Masaccio, who painted this fresco, was born into a family of cabinetmakers in a small town in Arezzo in 1401 and was accepted into the Florentine master painters' guild as an independent master in 1422 - he obviously had already a unique talent. He joined forces with Masolino, who took him to Rome where they became known as a "duo preciso e noto" and were hired by Felice Brancacci to paint scenes from the life of St. Peter in his chapel. Masolino left for Hungary in 1425 and Masaccio was given the commission.
Masaccio began this fresco, "Raising of the Son of Theophilus," in 1427, in the Brancacci chapel of Santa Maria del Carmine. For whatever reason, he left it unfinished and went to Rome where he died the following year at age 27. "Finished" by Filippino Lippi, this section shows no sign of Lippi's style. The solidly modeled, realistic figures were a strong influence on Michelangelo, who copied these works as part of his training. But the gift for incisive portraiture is Masaccio's own - the gallery of personalities here, who react (or not!) to a miraculous healing, is unforgettable. Masaccio's Brancacci Chapel is the oft-forgotten link between Giotto and the high Renaissance of the Sistine Chapel.
Critiques | Translate
batalay (32858) 2012-02-28 6:48
Complemented by an informative note, this again becomes a first rate addition to Trekearth and a smaller subculture, Pictures at an Exhibition. (Indeed, I just imported this shot into as the newest member of the group theme. If you have any others, please feel free to upload them there.)
In Chapter One of one of my books on Leonardo, Math and the Mona Lisa, I mentioned Masaccio as one of the most significant painters of the Renaissance:
"[Florence']s preeminence was displayed in literature—with Petrarch, Dante, and Boccaccio—but most prominently in painting, sculpture, and architecture. The brilliant painter Giotto appeared early in this remarkable period. The next hundred years gave rise to the artist and architects Masaccio, Alberti and Brunelleschi; then, toward the end of the fifteenth century, the matchless trio of Leonardo, Michelangelo, and Raphael burst onto the scene."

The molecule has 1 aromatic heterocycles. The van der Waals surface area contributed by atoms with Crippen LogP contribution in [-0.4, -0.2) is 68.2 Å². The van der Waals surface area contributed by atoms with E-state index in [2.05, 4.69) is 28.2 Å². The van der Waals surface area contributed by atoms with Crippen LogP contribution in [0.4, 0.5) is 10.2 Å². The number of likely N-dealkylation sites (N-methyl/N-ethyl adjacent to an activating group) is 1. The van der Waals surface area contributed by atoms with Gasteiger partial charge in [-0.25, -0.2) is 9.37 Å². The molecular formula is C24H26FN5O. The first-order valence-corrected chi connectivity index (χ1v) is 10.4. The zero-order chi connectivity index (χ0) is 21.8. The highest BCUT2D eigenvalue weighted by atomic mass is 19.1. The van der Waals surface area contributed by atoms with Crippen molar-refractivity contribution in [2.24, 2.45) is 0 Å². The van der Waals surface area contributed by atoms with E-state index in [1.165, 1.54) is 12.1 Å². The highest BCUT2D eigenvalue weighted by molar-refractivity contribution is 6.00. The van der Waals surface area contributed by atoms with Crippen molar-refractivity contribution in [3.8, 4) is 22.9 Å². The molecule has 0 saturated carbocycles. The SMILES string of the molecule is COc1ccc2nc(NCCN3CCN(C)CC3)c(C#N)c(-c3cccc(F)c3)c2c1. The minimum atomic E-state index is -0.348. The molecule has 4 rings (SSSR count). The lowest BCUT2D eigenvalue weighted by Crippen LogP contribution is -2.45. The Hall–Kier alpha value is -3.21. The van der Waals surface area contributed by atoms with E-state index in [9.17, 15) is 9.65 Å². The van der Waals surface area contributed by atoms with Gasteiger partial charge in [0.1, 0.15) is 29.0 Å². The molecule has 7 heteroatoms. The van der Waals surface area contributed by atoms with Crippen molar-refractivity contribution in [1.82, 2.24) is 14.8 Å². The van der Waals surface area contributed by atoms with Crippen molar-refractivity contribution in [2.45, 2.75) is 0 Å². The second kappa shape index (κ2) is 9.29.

Masaccio was a very good mathematician, as was his contemporary Brunelleschi. Of course, the latter formalized linear perspective. In this spectacular fresco the principle is evident. I see that you recently visited Florence. Take a look at From Ponte Vechhio to the Santa Croce, including THE LARGE VERSION
nobuikehonda (3846) 2012-03-02 7:48
Hello Dear Sara,
The colours of the period strike me with one of the most distant memories of my visit to Rome. The very informative note explains well of the short-lived talented artist. The faces represented in the photo bridge the time-gap that exists in between now and then. I always like to listen to a story told well. All the faces in the fresco bring me back to the period and it helps me to recall all what I have learned about Renaissance period. The intimate physical size of the presentation reflects your most modest personality. I am very happy to find that you enjoyed a brief moment of conversation with the subject in the fresco. Your visit to Rome this time may have been very short, but I see that you had an experience filled with very memorable moments.
With my very best and kindest regards,
Have a very pleasant and a happy weekend, Sara
diomed (13926) 2012-03-07 6:02
To Show to the world such masterpieces is in itself a great achievement.
Beautiful close up on the serene faces of the characters of the Italian Renaissance.
Excellent color rendition, perfect and complete the note.
Have a nice day
- Copyright: Sara Hopkins (chanteuse) (202)
- Genre: People
- Medium: Color
- Date Taken: 2012-01-26
- Categories: Artwork
- Camera: Panasonic Lumix FZ35
- Photo Version: Original Version
- Theme(s): PICTURES AT AN EXHIBITION [view contributor(s)]
- Date Submitted: 2012-02-28 6:02